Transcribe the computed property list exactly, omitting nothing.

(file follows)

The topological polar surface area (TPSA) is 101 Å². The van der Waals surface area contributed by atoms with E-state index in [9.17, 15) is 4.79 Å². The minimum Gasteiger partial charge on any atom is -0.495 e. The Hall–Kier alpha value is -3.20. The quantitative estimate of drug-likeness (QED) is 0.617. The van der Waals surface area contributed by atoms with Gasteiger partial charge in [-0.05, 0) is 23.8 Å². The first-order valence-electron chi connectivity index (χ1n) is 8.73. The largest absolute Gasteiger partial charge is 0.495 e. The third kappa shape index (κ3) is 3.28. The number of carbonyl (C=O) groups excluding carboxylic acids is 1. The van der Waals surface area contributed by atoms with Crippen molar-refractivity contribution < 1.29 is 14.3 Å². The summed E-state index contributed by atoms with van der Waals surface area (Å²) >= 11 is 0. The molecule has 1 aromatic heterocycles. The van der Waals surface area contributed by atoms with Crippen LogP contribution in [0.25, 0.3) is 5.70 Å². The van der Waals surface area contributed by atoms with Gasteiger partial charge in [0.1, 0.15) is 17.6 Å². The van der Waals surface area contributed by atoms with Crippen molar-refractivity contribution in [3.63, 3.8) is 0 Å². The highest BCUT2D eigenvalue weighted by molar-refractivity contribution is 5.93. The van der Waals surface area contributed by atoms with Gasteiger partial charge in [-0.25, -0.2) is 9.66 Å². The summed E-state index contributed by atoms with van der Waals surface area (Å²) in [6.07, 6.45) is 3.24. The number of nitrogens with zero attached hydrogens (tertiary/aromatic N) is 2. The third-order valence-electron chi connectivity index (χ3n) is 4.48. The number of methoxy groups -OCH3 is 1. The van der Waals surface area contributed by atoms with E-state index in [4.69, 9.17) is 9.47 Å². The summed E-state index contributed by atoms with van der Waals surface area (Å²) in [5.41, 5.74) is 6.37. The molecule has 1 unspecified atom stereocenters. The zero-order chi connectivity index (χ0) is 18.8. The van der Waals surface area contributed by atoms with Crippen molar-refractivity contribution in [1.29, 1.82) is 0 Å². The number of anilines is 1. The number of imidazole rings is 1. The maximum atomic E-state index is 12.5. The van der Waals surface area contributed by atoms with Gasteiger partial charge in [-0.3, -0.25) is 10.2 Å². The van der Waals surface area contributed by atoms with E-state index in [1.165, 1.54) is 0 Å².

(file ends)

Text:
The topological polar surface area (TPSA) is 101 Å². The van der Waals surface area contributed by atoms with E-state index in [9.17, 15) is 4.79 Å². The minimum Gasteiger partial charge on any atom is -0.495 e. The Hall–Kier alpha value is -3.20. The quantitative estimate of drug-likeness (QED) is 0.617. The van der Waals surface area contributed by atoms with Gasteiger partial charge in [-0.05, 0) is 23.8 Å². The first-order valence-electron chi connectivity index (χ1n) is 8.73. The largest absolute Gasteiger partial charge is 0.495 e. The third kappa shape index (κ3) is 3.28. The number of carbonyl (C=O) groups excluding carboxylic acids is 1. The van der Waals surface area contributed by atoms with Crippen molar-refractivity contribution < 1.29 is 14.3 Å². The summed E-state index contributed by atoms with van der Waals surface area (Å²) >= 11 is 0. The molecule has 1 aromatic heterocycles. The van der Waals surface area contributed by atoms with Crippen LogP contribution in [0.25, 0.3) is 5.70 Å². The van der Waals surface area contributed by atoms with Gasteiger partial charge in [0.1, 0.15) is 17.6 Å². The van der Waals surface area contributed by atoms with Crippen molar-refractivity contribution in [3.63, 3.8) is 0 Å². The highest BCUT2D eigenvalue weighted by molar-refractivity contribution is 5.93. The van der Waals surface area contributed by atoms with Gasteiger partial charge in [-0.25, -0.2) is 9.66 Å². The summed E-state index contributed by atoms with van der Waals surface area (Å²) in [6.07, 6.45) is 3.24. The number of nitrogens with zero attached hydrogens (tertiary/aromatic N) is 2. The third-order valence-electron chi connectivity index (χ3n) is 4.48. The number of methoxy groups -OCH3 is 1. The van der Waals surface area contributed by atoms with E-state index in [4.69, 9.17) is 9.47 Å². The summed E-state index contributed by atoms with van der Waals surface area (Å²) in [5.41, 5.74) is 6.37. The molecule has 1 unspecified atom stereocenters. The zero-order chi connectivity index (χ0) is 18.8. The van der Waals surface area contributed by atoms with Crippen molar-refractivity contribution in [1.29, 1.82) is 0 Å². The number of anilines is 1. The number of imidazole rings is 1. The maximum atomic E-state index is 12.5. The van der Waals surface area contributed by atoms with Gasteiger partial charge in [-0.3, -0.25) is 10.2 Å². The van der Waals surface area contributed by atoms with E-state index in [1.165, 1.54) is 0 Å².